e. temporary attachment means for securing said removable valve seat in said valve seat recess of said valve body, said seat and said flap valving member being removably replaceable from said valve body, said temporary attachment attachment means comprising a plurality of openings in said valve seat and a corresponding plurality of aligning openings in said valve body, and at least one mounting bolt inserted through said aligned holes connecting said valve seat with said valve body, and
f. a generally u-shaped retainer member being entirely attached during operation to said removable valve seat on the downstream face side thereof, with said valve flap member occupying a pivotal movable position during operation between said retainer member and said valve seat and said retainer has a plurality of openings corresponding to and aligning during operation with the plurality of openings provided in said valve body and through said valve seat.
Description
BACKGROUND OF THE INVENTION

1. Field of the Invention

The present invention relates to check valves and more particularly relates to an improved check valve apparatus wherein the seat portion of the valve is removable and therefore easily replaceable or repairable.

2. General Background of the Prior Art

A check valve is a valve structure which is normally placed in a fluid flow line wherein it is desirable to prevent the flow of fluids in one direction. A check valve will normally retain an open posture when fluid flow is in its proper direction. Upon a reversal of fluid flow, the check valve will effect a closure of the line and thus a stoppage of flow within the line itself in the undesirable direction.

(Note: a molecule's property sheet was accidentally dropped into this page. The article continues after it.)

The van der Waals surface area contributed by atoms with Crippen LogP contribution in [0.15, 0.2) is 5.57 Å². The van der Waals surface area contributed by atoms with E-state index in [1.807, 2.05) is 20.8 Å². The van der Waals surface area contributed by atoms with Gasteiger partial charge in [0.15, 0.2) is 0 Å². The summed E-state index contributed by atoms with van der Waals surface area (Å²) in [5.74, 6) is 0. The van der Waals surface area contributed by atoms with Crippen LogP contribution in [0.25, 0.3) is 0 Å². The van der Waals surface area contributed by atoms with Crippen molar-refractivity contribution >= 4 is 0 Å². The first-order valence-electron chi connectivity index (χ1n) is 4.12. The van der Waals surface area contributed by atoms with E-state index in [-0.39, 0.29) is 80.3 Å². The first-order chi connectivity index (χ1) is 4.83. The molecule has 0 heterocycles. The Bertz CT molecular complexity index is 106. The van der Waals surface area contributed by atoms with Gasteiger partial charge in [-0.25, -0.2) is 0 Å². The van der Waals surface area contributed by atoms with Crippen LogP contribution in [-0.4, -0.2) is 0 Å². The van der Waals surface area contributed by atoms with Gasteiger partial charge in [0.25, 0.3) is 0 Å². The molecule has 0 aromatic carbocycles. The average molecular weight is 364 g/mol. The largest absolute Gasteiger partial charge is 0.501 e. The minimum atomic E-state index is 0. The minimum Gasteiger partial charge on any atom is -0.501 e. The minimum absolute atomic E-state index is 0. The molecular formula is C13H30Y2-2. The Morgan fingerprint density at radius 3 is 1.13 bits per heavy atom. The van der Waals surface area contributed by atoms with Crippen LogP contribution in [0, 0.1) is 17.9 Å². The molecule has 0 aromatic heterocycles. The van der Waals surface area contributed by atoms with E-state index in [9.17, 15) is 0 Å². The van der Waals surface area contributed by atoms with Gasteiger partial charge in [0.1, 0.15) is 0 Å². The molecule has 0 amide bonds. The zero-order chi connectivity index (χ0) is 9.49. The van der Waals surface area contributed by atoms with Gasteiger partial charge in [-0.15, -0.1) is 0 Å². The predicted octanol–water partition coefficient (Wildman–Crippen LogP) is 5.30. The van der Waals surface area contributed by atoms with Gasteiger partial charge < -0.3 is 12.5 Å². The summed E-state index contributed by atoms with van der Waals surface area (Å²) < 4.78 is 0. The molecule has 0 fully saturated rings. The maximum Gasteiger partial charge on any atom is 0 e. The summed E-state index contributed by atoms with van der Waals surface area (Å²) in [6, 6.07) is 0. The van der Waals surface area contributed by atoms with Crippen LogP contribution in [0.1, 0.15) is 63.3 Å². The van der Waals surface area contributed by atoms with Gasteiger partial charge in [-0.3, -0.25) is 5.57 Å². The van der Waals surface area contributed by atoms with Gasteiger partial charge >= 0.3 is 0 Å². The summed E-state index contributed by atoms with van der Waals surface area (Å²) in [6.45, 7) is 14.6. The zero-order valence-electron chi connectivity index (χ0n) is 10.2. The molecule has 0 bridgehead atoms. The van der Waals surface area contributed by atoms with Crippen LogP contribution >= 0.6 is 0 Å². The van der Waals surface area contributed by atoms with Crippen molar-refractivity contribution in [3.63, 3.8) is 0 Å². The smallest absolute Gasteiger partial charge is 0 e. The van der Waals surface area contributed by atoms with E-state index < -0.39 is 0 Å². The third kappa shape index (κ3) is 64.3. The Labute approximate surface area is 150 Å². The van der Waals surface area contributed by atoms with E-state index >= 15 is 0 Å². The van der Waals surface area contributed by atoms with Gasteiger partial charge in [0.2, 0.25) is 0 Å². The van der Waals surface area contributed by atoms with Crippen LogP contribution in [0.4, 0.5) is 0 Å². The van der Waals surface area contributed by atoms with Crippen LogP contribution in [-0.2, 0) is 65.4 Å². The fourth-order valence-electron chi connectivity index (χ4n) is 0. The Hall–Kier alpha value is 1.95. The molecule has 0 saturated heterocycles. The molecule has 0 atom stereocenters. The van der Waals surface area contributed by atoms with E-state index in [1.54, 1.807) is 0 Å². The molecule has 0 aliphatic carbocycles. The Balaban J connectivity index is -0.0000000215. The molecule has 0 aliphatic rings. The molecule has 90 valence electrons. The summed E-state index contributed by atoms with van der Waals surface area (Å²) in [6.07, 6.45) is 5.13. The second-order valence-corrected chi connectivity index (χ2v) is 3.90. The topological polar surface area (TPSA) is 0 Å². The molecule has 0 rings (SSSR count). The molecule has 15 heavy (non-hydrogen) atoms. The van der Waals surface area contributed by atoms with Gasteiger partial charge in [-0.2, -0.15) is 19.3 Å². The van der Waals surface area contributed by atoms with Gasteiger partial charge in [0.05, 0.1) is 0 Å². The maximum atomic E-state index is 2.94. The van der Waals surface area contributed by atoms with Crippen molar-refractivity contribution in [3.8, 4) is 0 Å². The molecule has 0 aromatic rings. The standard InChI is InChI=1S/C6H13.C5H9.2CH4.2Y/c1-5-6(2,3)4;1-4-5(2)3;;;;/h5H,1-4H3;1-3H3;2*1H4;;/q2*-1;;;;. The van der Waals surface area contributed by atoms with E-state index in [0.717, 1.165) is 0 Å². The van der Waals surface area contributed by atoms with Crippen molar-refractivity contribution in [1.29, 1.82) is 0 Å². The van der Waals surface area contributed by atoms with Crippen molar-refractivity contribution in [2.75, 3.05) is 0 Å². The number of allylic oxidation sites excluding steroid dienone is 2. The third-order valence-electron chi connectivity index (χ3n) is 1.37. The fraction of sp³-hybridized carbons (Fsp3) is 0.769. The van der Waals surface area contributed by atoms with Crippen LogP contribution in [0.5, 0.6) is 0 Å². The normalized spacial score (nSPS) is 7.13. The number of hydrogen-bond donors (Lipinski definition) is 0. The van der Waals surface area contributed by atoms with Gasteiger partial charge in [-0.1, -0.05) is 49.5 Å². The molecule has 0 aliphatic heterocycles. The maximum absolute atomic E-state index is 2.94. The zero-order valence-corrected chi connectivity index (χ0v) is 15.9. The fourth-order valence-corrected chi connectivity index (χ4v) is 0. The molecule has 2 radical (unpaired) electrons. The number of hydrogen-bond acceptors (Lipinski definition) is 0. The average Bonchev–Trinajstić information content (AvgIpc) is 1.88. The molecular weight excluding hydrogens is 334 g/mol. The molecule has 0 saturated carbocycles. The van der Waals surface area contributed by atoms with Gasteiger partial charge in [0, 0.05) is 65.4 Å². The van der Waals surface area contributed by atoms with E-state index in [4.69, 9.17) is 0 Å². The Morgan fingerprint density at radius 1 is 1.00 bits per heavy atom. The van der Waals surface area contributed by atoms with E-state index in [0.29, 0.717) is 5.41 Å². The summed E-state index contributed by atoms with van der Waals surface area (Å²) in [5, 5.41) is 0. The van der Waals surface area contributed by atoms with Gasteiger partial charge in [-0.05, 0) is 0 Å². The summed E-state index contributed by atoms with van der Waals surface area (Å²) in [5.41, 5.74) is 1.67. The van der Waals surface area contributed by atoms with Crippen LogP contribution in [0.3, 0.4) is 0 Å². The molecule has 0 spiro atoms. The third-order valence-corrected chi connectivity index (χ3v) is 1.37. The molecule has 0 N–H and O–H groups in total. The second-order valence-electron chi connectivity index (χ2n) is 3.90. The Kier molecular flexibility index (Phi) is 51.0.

Check valves are known in the art and the below table lists some prior art check valve devices which have been patented.

______________________________________PRIOR ART PATENTSU.S. Pat. No.        Inventors       Issue Date______________________________________2,482,198    J. F. Melichar  Sept. 20, 19493,058,534    J. D. Keithahn  Oct. 16, 19623,363,645    S. M. Miller    Jan. 16, 19683,509,908    R. E. Latham, et al                        May 5, 19703,612,097    D. G. Prince    Oct. 12, 19713,990,471    G. Schutzer, et al                        Nov. 9, 1976______________________________________
General Discussion of the Present Invention

The check valve of the present invention provides an overall valve body which can be placed in a fluid flow line.

The valve body has an opening therein, into which a removable valve seat can be placed and thereafter attached. The seat has a recess portion into which a cooperating valving member is placed. An overall retainer secures the valving member within the recess of the seat, but does not impair its valving action. The retainer provides a stop which prevents the valving member from opening an angle greater than ninety degrees. Thus, the valving member "projects" at least a small distance into the fluid stream which flows through the overall valve structure. In the case of backflow, closure of the valving member is insured.

The removable seat can be provided with a sealing member such as an O-ring on the face which abuts the valve body. The recessed portion of the valve seat which receives the valving member therein is likewise provided with an O-ring or like suitable sealing member to insure a fluid type seal upon closure of the valving member. Both the removable seat and the retainer are provided with a plurality of openings which correspond to openings provided in the valve body, with all the corresponding openings aligning upon assembly of the valve. Mounting bolts or like connectors can be inserted through these openings in order to perfect a rigid connection of the valve body, seat and retainer upon assembly, but allowing the valving member to move and operate as is desirable.